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Herbert: Trump's rollback of Clean Power Plan step in the right direction

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SALT LAKE CITY — President Donald Trump signed the Energy Independence Executive Order Tuesday, rolling back the controversial Clean Power Plan and killing a three-year moratorium on federal coal leases.

The move continues the president's efforts to dismantle a slew of Obama-era regulations under fire from energy rich states like Utah that produce coal and are home to oil and gas fields.

Utah Gov. Gary Herbert called the executive order a step in the right direction.

"Utah and many public land and energy producing states think that the Clean Power Plan was a significant overreach. It was really designed to kill off carbon-based fuels, and particularly coal," he said. "The standards that they were trying to put in place, there is not even technology that allows you to meet those standards."

Utah was among multiple states across the country that sued the federal government over the landmark rule designed to cut greenhouse gas emissions from the nation's existing power plants. The plan would have impacted 11 power plants in Utah, including five coal-fired power plants.

Because an executive order can't directly overturn a regulation, Trump directed the U.S. Environmental Protection Agency to review the Clean Power Plan and other emissions regulations. The plan has been on hold pending a federal court's review of challenges brought by Utah and other coal-friendly states.


Herbert was also among Western states leaders who met with Trump Monday and witnessed the repeal of the Bureau of Land Management's Planning 2.0 rule, another regulation under fire from multiple states in the West.

"Some of these (environmental rules) take five, six, seven years," Herbert said. 'Why does it take so long? Why is the federal government so slow?"

Herbert said permits for oil and gas development on private land take a few months, while states with public lands are put at a disadvantage because of the long review process.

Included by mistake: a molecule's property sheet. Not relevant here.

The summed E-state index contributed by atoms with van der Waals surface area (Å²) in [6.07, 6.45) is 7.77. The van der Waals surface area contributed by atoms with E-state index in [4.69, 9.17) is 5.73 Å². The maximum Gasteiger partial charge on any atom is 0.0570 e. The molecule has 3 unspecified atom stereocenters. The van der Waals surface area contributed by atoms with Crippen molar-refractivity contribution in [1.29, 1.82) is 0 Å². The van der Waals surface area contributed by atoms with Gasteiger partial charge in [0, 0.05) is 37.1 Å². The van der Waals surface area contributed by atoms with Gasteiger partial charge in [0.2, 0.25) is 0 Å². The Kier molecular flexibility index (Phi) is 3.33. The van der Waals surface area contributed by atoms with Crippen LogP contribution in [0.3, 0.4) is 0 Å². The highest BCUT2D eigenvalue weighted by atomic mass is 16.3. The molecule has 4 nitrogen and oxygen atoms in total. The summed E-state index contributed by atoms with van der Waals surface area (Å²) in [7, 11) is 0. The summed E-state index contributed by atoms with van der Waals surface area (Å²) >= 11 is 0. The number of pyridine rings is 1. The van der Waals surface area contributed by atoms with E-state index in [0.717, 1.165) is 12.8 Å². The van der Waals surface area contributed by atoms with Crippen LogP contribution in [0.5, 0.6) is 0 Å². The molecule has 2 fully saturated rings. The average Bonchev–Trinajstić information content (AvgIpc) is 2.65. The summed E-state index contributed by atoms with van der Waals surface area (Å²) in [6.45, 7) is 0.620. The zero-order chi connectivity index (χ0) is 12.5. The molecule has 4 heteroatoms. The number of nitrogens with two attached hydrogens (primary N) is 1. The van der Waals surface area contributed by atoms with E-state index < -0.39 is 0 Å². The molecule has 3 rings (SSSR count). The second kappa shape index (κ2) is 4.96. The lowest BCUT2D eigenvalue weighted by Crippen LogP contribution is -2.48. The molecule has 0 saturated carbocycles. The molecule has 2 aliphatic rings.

"States like Utah or Wyoming can't compete with the North Dakotas of the world," he said.

Local activists and national conservation and environmental organizations said Trump's "anti-environment" agenda puts people and the planet in jeopardy.

"Each section of this executive order threatens human health, wastes taxpayer dollars and undermines critical protections for our nation’s clean air and water," said Christy Goldfuss, vice president of energy and environment policy at the Center for American Progress.

Matt Pacenza, executive director of HEAL Utah, said the new executive order will do little to help save coal jobs because the marketplace favors cleaner sources of energy.

"President Trump and his allies have to choose between pretending they can bring coal back — or getting to the hard work of actually figuring out how to help rural communities suffering from major economic shifts,” Pacenza said.

“Axing the Clean Power Plan won’t lead to more coal jobs, but sadly it might raise the hopes of workers who policymakers show little interest in except for when they want to score cheap political points,” he added.


But Herbert pointed to the state's own 10-year energy plan which is built around the robust platform of an "all of the above" energy strategy that keeps options diverse, sustainable and affordable.

That plan includes a mix of coal, natural gas, wind, solar and geothermal.

"We can come together and find ways to be rational and reasonable stewards of our public lands," he said. "We ought to be responsible developers of energy on our public lands, and we can do that."

David Smaldone, president of Friends of Coal West, said the public may believe the executive order constitutes a free for all for the coal industry, but he stressed Trump's actions do nothing to alter existing regulations on coal mines.

"All the existing coal regulations remain in place," he said.

Mark Compton, president of the Utah Mining Association, added his applause to Trump's repeal of the moratorium.

"One of the stated reasons for the moratorium was to make sure the public receives a fair return for the coal resources developed on federal lands. However, the policies under consideration by the previous administration were, in fact, designed to simply keep coal in the ground."

The Sierra Club — a staunch critic of coal and other fossil fuels — said Trump's executive order is contrary to the clean energy momentum playing out in multiple areas of Utah.

The organization pointed out that Salt Lake City, Park City and Moab have all committed to being powered by 100 percent clean energy by 2032.


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Amy Joi O'Donoghue


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